Figure 4 from the original paper shows: ECoG correlations with joystick movement direction before and during movement. (a) Left and center panels: time courses for left and right movements, respectively. Right panel: the absolute value of the difference between left and right time courses. Movement direction is reflected in ECoG across a wide frequency range, including frequencies far above the EEG frequency range. (b) The correlation between the signal shown in (a) and movement direction over the period of movement execution. (c) Correlation for a single electrode location versus the remote reference electrode. The μ rhythm activity predicts movement direction. In (b) and (c), and indicate negative correlation and positive correlation, respectively, with the amplitude of left movement minus right movement. (d) Average final cursor positions predicted by a neural network from ECoG activity are close to the actual average final cursor positions.
Figure 2 from the original paper: ECoG control of vertical cursor movement using imagination of specific motor or speech actions to move the cursor up and rest to move it down. The electrodes used for online control are circled and the spectral correlations of their ECoG activity with target location (i.e., top or bottom of screen) are shown. Grids for patients B, C and D are green, blue and red, respectively. The substantial levels of control achieved with different types of imagery are evident. The three-dimensional brain model was derived from MRI data.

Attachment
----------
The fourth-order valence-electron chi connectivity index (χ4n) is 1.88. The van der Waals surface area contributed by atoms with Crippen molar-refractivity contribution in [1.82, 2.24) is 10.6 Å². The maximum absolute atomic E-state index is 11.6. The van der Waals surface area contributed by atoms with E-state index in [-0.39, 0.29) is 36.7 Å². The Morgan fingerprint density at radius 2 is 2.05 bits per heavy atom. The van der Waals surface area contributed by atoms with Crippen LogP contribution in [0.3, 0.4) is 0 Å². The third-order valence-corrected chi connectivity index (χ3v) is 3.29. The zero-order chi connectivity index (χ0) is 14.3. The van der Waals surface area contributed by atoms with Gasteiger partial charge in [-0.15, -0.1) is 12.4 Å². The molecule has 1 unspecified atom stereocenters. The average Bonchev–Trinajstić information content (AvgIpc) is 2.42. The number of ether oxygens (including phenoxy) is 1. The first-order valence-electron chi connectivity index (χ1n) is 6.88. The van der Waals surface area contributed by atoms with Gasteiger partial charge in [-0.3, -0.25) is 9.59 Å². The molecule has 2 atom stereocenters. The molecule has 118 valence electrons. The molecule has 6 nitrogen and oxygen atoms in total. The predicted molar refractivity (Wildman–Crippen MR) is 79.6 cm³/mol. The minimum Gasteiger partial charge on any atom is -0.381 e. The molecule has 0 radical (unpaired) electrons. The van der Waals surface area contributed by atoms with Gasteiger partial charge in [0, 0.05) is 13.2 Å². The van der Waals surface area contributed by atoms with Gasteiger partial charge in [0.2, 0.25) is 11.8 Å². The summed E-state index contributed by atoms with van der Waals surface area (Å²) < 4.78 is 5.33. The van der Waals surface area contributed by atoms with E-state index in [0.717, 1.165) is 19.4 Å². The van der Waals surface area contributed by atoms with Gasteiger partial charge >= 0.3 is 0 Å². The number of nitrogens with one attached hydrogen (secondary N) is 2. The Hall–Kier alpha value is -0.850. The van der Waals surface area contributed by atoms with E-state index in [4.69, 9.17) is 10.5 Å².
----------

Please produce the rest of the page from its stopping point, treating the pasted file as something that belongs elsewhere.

It is really interesting to start thinking about computing problems like wireless interfaces (Bluetooth?), power supplies (capacitive coupling of microwaves far from H2O resonant frequencies?), and cooling (blood?) when it has to be IN YOUR HEAD!
Who’s up for really getting wired?
Don’t miss the original paper entitled “A brain–computer interface using electrocorticographic signals in humans” and the WUSTL PR page with the live video.
Yao and Webb just published an awesome article in Nature vol. 442 that included some incredible photos that resolved the actual activation of a gene in real-time. Webb, a physicist from Cornell, pioneered the multi-photon fluorescence microscopy that made the images possible.
The results were stunning. “Within two weeks we had spectacular pictures,” said Lis. The images included pictures of the genes (hsp70 genes) that protect flies from the effects of extreme heat. By cranking up the heat, the researchers could activate these genes, and by using fruit flies specifically bred to carry fluorescent proteins on HSF, they could watch the transcription factors in action.
“This is the first time ever that anyone has been able to see in detail, at native genes in vivo, how a transcription factor is turned on, and how it then is activated,” said Webb.
I couldn’t imagine a more fantastic application of new optical imaging technology than to look into the very fundamental mechanisms of life and actually see them unfold before our eyes.